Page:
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Print 5 comment(s) - last by BZDTemp.. on Oct 29 at 8:38 PM


NASA Ikhana in action  (Source: NASA)
Technology helps fight the wild fires in SoCal

Mass media remains fixated on the wild fires that unfortunately forced thousands of people to flee from their homes in southern California.  Tom Corelis and Steve Kovsky recently wrote a couple of blogs that discuss technology and its influence during this horrible time, and today I want to discuss how NASA used its technology to help combat the fires.

NASA earlier in the week launched the Ikhana drone from Edwards Air Force Base, a major air base on the border of Los Angeles County and Kern County.  The Ikhana is a modified version of the U.S. Air Force's Predator B drone that  has been customized specifically for civil science and research missions - or natural disaster emergencies.

Ikhana was flown more than 20,000 feet above San Diego County, offering real-time photographs of the fires and their movement, which allowed firefighters to properly coordinate how to stop the fires.  Monitoring the progress made by fires typically is done by helicopter, but drones are unmanned and can operate for much longer times - and can fly in the strong winds and hazy sky.

"The need to collect data over day-night time cycles and over long distances in remote areas drives the need for a long-duration unmanned aircraft," said Brent Cobleigh, NASA Dryden's project manager for Ikhana.  "Piloted aircraft are limited by crew duty requirements that generally restrict science flights to 10 hours or less. Unmanned aircraft are also more suitable for remote missions spanning open oceans or the polar regions where the lack of nearby emergency landing locations increases the risk for piloted missions."

NASA researchers continue to put a large amount of research into unmanned aerial vehicle (UAV) technology for a number of different reasons, including the fact they can be operated in situations not ideal for manned missions.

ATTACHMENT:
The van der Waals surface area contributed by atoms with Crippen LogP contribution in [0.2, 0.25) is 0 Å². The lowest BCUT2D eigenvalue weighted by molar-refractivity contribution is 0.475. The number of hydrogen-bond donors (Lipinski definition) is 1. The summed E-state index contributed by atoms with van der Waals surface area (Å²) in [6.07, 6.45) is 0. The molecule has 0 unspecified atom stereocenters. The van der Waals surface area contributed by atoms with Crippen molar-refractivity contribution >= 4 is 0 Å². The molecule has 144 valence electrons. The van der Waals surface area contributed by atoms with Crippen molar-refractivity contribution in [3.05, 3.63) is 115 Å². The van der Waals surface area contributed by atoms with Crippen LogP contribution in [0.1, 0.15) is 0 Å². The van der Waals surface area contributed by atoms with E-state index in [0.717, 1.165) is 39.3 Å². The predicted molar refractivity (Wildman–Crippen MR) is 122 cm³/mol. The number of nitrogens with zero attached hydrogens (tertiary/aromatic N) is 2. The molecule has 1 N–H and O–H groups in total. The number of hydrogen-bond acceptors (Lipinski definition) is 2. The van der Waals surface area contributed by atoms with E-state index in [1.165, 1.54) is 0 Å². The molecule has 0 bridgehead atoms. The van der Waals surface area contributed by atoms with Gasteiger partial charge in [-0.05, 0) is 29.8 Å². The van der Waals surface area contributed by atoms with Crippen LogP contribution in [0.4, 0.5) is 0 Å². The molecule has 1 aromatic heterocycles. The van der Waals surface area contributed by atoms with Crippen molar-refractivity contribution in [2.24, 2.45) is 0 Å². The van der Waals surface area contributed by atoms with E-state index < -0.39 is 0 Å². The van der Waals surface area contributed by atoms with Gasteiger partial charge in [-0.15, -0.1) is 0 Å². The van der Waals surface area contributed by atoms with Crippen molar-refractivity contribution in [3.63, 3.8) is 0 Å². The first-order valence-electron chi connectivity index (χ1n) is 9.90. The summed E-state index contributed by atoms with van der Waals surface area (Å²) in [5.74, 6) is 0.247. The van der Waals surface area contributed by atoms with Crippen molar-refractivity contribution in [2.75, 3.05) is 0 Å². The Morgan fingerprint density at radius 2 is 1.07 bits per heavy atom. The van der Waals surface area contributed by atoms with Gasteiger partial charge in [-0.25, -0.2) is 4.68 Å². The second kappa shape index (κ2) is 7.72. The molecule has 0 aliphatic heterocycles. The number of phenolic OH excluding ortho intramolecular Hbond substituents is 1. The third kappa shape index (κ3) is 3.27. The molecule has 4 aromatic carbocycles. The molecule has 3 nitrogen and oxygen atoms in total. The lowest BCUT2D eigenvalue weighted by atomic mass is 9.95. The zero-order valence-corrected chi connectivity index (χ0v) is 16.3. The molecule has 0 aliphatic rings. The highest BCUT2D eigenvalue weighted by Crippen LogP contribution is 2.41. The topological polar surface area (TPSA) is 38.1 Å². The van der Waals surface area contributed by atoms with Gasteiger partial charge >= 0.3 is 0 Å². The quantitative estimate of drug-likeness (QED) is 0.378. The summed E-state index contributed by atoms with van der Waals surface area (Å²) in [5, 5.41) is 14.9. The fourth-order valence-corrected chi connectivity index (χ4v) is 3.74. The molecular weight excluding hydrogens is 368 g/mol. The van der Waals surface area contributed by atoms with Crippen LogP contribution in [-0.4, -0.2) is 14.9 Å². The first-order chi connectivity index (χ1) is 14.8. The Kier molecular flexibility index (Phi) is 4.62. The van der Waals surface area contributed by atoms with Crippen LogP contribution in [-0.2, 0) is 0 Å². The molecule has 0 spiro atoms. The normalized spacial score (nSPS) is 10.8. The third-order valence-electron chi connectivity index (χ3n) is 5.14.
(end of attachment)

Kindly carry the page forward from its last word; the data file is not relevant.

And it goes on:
UAVs are becoming popular among hobbyists who have the right combination of brains and extra money to create something that is able to fly safely.


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Not bad
By Master Kenobi (blog) on 10/27/2007 9:52:04 PM , Rating: 2
UAV's are the future.




RE: Not bad
By lompocus on 10/27/2007 10:02:29 PM , Rating: 2
so when can i use this to watch a hot chick down the street undress?

:)


RE: Not bad
By LogicallyGenius on 10/28/2007 1:40:50 AM , Rating: 2
The plane doesnt look aerodynamic to me.

Since there is no one in the plane the plane can be made into a needle shaped (atleast in the front and end parts) for greater efficiency. Or may be someone is hiding in it ;-)


RE: Not bad
By BZDTemp on 10/29/2007 8:38:43 PM , Rating: 3
quote:
The plane doesnt look aerodynamic to me.


Well that just shows its good you don't build planes :-)

The shape is very dependent on what you want the plane to do. Remember this is not a fighter plane meant to go Mach 2+ or turn on a dime. This is meant to fly for a long time and neither speed or being able to do insane G's are a priority.

Also there is likely a space requirement set by radar and the like so form follows function as with most good tools.

If you'd like another example of how something bulky is better then take a look at how the really big freight ships are build. They are optimized for economy and all have a bulb at the nose. Then compare them with a ultra high powered war ship. The later is a little faster but takes much more power.


RE: Not bad
By Ringold on 10/28/2007 3:34:16 PM , Rating: 3
Minimum of a Student Pilot License with a solo cross-country endorsement + Cessna SkyCatcher + ATC system capable of remote controling an autopilot system aboard SkyCatcher = The flying highway system we were supposed to have by 2000.

Student license is easy enough to get, provides a basic level of competency should things go wrong.. SkyCatcher is a random example of a cheaper but capable plane.. if these UAVs can be remote controlled, then so could a light aircraft.

The only missing component seems to be a partly automated ATC system.

Considering the FAA is government and isn't above bowing to its airline masters, which would be threatened by the upper class having access to better transportation.. Maybe... 20 years? :\


"And boy have we patented it!" -- Steve Jobs, Macworld 2007














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